Members login


Join IASW today

Apply Now


Long delay in Tusla dealing with some child abuse allegations

  • 18 Jul 2017

Ombudsman report finds breaches of the rights of accused adults

18th July 2017

The Ombudsman has criticised Tusla, the Child and Family Agency, for serious failings in its responses to a number of allegations of child abuse made against adults.

The watchdog found that in one case it took five years to clear the name of an accused man, while in another a note recording a complainant's allegations was sent to the wrong address.

The report by Ombudsman Peter Tyndall has its origins in a warning three years ago by his office to the newly-created Tusla about how social workers were handling some cases including allegations of child abuse, particularly historic complaints.

After working with the agency to try to ensure that clear policies and procedures were in place, the watchdog received a variety of new complaints which cast doubt on whether the earlier concerns had been properly addressed.

The Ombudsman then began a systemic investigation - the report on which he published this morning.

It reveals long delays by Tusla in dealing with some allegations of child abuse, breaches of the rights of accused adults, the mailing of confidential communications to an incorrect address, instances of Tusla social workers lacking empathy and a failure by the State agency to follow its own procedures for keeping social work records.

The investigation examined nine complaints received by the Ombudsman as well as 30 complaint files held by Tusla.

In one case, the review found it took five years to conclude that abuse allegations against a grandfather were unfounded.

In a separate case, a female complainant's statement was misfiled and the allegations were not examined until 15 months later after the woman contacted Tusla again.

Then a note of the woman's allegations which should have been sent to her was sent to the wrong address.

The same happened with a subsequent letter.

In another case, Tusla breached guidelines set down in a landmark court judgment from 1997 by failing to give an adult a written notice of the allegations against him before interviewing him.

In another case, Tusla wrote to a professional who worked with children asking to meet him.

The letter mentioned the gardaí but did not specify the nature of the allegation from a person described as "anonymous".

It also failed to state that the man could bring a support person with him to the meeting.

The Ombudsman says the letter caused the man considerable distress and prompted him to fear that he would lose his job because his garda vetting status could be compromised.

Three months later Tusla deemed the allegation to be unfounded.

In a separate case which involved an allegation of a different nature, a foster carer who was the subject of a complaint did not receive details of the social worker's report on her or other material which was to be relied on by a foster care review committee.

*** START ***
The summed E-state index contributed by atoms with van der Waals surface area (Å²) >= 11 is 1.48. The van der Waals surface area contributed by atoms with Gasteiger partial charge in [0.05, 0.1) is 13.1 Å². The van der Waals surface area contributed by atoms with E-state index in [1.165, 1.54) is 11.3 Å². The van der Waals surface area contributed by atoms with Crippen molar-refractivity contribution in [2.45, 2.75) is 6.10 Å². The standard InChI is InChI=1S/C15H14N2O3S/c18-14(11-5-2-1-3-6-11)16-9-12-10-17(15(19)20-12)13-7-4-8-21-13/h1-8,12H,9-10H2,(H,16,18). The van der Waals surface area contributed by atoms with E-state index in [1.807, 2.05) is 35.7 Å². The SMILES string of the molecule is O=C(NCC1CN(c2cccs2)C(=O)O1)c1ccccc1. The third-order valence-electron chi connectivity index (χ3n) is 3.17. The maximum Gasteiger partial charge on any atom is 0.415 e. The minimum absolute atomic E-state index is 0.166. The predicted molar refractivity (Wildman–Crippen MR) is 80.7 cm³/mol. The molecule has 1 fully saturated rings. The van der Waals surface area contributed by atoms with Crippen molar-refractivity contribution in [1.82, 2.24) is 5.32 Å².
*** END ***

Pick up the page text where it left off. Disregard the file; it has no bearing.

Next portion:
This rendered the carer unable to fully respond to the complaint yet her foster care status with Tusla was adversely affected.


One in Four raises concerns

An organisation that works with abuse survivors has said it is very concerned that the majority of the cases it refers to Tusla come back with a determination of "unfounded", even when it has reason to believe that the allegation is very substantial.

One in Four Executive Director Maeve Lewis made the comment in a statement welcoming today's report by the Ombudsman.

"When our clients choose to make a full statement about their abuse to Tusla," Ms Lewis says, "there are often very long delays or even a refusal to meet the survivor. 

"Indeed I sometimes have the impression that the social workers simply want to close the case as quickly as possible.

"Some of our clients complain that when they are interviewed by Tusla social workers they are treated in an insensitive and sceptical manner which causes further distress," she says.

"We are very pleased that an independent investigation now confirms the difficulties we experience in supporting adult clients to engage with Tusla regarding their sexual abuse in childhood. 

"We notify Tusla of all allegations of child sexual abuse made by our clients. Regardless of how long ago the abuse happens, it is highly possible that the person who abused our client may still be abusing children."

Ms Lewis accepts that in the past number of years Tusla has made a serious effort to address these concerns, and that specialist teams to deal with retrospective allegations are now in place in most Tusla areas. 

She praises examples across the country of really excellent services. 

However, she adds that One in Four still encounters major problems in other areas "where Tusla staff do not even seem to work within official Tusla procedures".

She says that at core, the subject matter of the Ombudsman's report is all about protecting children from sexual harm.

"After all the revelations of the past decade, we should have one of the best child protection systems in the world. 

"I understand that resourcing is a big issue. Irish social workers regularly deal with caseloads that are double those of their UK colleagues and that needs to be urgently addressed.

"Until we have a child protection service that can consistently assess risk to children and respond to keep them safe, then the lives of another generation of Irish children will be blighted by sexual abuse," Ms Lewis concludes.

Download the executive summary from the reports section of